Learning new material: Often twice a day if you can manage it, but not for long. Break your practice time into smaller chunks and repeat them often, especially when learning new things.
....Practice while you drink tea...When:
Ideally: When you are fresh after a great night's sleep. In reality: it often happens that we get home at the end of the day too tired to really get to grips with practicing well, if at all. Before work/school/college is a great time... set your alarms 20 minutes earlier. Tea/Coffee breaks can be a useful time if you are working (buy a small travel guitar - see below - very handy if you can get 15 mins to yourself!).
Practice while you drink tea or coffee.. a great combination, constantly refocuses your mind as you have to stop to take a drink. Got a longer practice time? Try breaking it up by making a drink, taking a short walk, do a chore etc. Most things that we struggle with are easier when we take a break away from it and come back to refocus on the task.
..if you are really, really busy do this: Steal it from somewhere else..
Making time is the biggest area that guitar students struggle with... Even if it's only a short period of say 10-15 minutes, its valuable time; and it's time well spent especially when your a beginner. Just remembering parts of a song, strum patterns, new notes, as a refresher of what was covered last lesson. Remember the old saying: If you don't use it, you'll lose it.. Well that applies to learning the guitar too.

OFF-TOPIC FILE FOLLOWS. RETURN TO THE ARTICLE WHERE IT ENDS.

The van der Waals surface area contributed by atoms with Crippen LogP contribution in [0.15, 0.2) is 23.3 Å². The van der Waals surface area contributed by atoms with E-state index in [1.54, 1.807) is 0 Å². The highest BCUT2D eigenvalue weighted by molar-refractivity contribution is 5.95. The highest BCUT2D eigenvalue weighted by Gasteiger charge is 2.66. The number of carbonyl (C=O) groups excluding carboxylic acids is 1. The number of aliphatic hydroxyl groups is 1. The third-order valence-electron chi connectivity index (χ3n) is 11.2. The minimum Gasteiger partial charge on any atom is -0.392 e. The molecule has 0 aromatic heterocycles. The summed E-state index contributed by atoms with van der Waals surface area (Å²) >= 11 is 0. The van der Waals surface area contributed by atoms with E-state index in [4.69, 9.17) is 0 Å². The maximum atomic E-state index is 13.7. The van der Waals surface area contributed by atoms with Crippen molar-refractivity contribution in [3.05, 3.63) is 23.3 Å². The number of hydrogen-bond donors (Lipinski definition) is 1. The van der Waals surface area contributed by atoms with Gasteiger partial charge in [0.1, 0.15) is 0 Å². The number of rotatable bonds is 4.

So how do you make time? Well, most people can usually find 10-15 minutes in a day But if you are really, really busy do this: Steal it from somewhere else, which usually means giving up something, hopefully not too important, 20 minutes of TV, socialising, lunch hour (take a travel guitar into work) etc.,
...make a list. Keep it simple, just 3 things...
What to practice?
1) Practice the hard bits, the things you struggle with, the easy bits will take care of themselves.
2) Have a near target in mind: e.g. learn this song/scale shape/arpeggio by end the week.
3) Short list: It may seem obvious but the best way is to make a list. Keep it simple, just 3 things, in order of priority, and don't do other things on the list until the first priority item is done. When you've finished practicing immediately write out your list for your next lesson.
A bit like this article in fact, from original productivity consultant Ivy Ledbetter Lee in 1900:
Travel and Practice guitars
Typical price range in brackets
- Yamaha APXT2... (£180 - £240)
- Martin Backpacker... (£190 - £240)
- Washburn Rover... (£150 - £190)
- Ibanez Piccolo Guitar... (£140 - £170)
- Hofner Shorty - Electric Guitar... (£105 - £120)
- Yafine Pocket Guitar / PocketStrings - the ultimate beginners practice tool?... (£8 - £22)
There are lots of others, but they are more expensive... and this really is about practice, not how nice guitars look or sound.